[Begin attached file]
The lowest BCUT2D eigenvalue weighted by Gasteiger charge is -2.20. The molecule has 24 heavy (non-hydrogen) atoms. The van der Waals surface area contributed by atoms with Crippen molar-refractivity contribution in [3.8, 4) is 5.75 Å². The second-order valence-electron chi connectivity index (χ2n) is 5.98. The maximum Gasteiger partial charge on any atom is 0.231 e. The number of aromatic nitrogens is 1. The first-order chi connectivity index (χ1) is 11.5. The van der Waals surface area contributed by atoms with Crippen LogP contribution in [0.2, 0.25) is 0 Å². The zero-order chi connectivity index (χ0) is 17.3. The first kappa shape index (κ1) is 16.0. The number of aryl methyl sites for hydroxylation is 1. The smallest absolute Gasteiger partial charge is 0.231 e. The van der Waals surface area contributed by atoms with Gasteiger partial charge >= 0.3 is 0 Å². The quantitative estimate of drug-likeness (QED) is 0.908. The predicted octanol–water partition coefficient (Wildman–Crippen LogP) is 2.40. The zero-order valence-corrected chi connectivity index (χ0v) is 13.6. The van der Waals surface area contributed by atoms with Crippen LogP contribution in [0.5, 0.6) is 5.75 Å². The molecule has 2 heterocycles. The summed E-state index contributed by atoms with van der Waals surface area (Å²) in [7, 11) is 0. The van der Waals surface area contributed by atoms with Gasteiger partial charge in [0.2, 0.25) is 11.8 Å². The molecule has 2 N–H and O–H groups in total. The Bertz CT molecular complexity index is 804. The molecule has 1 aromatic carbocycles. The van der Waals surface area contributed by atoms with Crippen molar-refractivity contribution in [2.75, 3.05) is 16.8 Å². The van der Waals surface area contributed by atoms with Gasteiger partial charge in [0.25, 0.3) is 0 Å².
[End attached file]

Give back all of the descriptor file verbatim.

The lowest BCUT2D eigenvalue weighted by Gasteiger charge is -2.20. The molecule has 24 heavy (non-hydrogen) atoms. The van der Waals surface area contributed by atoms with Crippen molar-refractivity contribution in [3.8, 4) is 5.75 Å². The second-order valence-electron chi connectivity index (χ2n) is 5.98. The maximum Gasteiger partial charge on any atom is 0.231 e. The number of aromatic nitrogens is 1. The first-order chi connectivity index (χ1) is 11.5. The van der Waals surface area contributed by atoms with Crippen LogP contribution in [0.2, 0.25) is 0 Å². The zero-order chi connectivity index (χ0) is 17.3. The first kappa shape index (κ1) is 16.0. The number of aryl methyl sites for hydroxylation is 1. The smallest absolute Gasteiger partial charge is 0.231 e. The van der Waals surface area contributed by atoms with Gasteiger partial charge >= 0.3 is 0 Å². The quantitative estimate of drug-likeness (QED) is 0.908. The predicted octanol–water partition coefficient (Wildman–Crippen LogP) is 2.40. The zero-order valence-corrected chi connectivity index (χ0v) is 13.6. The van der Waals surface area contributed by atoms with Crippen LogP contribution in [0.5, 0.6) is 5.75 Å². The molecule has 2 heterocycles. The summed E-state index contributed by atoms with van der Waals surface area (Å²) in [7, 11) is 0. The van der Waals surface area contributed by atoms with Gasteiger partial charge in [0.2, 0.25) is 11.8 Å². The molecule has 2 N–H and O–H groups in total. The Bertz CT molecular complexity index is 804. The molecule has 1 aromatic carbocycles. The van der Waals surface area contributed by atoms with Crippen molar-refractivity contribution in [2.75, 3.05) is 16.8 Å². The van der Waals surface area contributed by atoms with Gasteiger partial charge in [0.25, 0.3) is 0 Å².